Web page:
The Kingdom of Naples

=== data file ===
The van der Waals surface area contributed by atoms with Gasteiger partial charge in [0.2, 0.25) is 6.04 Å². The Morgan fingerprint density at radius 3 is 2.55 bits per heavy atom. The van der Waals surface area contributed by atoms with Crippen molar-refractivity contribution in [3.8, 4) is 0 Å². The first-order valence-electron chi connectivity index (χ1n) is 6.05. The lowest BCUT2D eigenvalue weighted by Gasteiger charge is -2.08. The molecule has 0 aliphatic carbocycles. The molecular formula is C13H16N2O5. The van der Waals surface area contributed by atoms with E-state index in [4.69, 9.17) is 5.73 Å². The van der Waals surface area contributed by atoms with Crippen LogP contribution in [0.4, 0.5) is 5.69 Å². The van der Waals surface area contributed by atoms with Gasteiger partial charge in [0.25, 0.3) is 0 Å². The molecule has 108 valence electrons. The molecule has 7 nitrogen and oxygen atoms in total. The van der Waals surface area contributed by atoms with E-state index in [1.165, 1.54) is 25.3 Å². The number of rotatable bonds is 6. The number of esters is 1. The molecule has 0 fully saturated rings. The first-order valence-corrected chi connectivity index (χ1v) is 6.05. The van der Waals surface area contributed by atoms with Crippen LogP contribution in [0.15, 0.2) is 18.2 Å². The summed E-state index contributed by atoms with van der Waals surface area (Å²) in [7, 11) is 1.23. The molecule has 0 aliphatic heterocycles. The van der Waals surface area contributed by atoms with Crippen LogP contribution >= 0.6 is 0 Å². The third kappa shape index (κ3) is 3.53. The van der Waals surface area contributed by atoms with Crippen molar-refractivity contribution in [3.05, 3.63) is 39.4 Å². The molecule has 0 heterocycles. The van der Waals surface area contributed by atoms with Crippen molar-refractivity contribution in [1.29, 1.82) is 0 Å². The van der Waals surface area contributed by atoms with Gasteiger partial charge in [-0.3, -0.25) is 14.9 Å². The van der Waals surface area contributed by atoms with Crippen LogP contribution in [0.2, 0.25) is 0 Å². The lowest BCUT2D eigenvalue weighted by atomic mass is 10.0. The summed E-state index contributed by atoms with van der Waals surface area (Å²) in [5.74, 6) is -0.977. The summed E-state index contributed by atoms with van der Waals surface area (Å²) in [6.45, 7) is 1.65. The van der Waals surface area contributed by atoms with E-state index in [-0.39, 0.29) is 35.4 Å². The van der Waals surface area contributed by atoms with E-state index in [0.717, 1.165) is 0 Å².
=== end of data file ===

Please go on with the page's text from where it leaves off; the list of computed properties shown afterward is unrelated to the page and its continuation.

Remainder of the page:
Schroeter, at one time both a student in and of the city of Naples, created a work monumental in its concern for the unending poverty (when not of finances, then of spirit) offered to the city's vast underclass. The Kingdom of Naples tells of a Neapolitan slum community over a thirty-year period following the war, focusing on the disparate fortunes which lead one family member into the petit bourgeoisie, another into the proletariat, still another into prostitution, one to an early death, another to late madness. Other families make their own trades, their own compromises with poverty (one mother sells her daughter for a sack of flour) in this tale told in sixteen episodes, most based on true stories. In his first 35mm feature, Schroeter's intensely operatic style is filtered through realism (specifically, Italian neorealism); the filmmaker interrupts the action in the manner of Brechtian epic theater. But The Kingdom of Naples is no less passionate for this. At moments the film is as hallucinatory as its text is socially profound.

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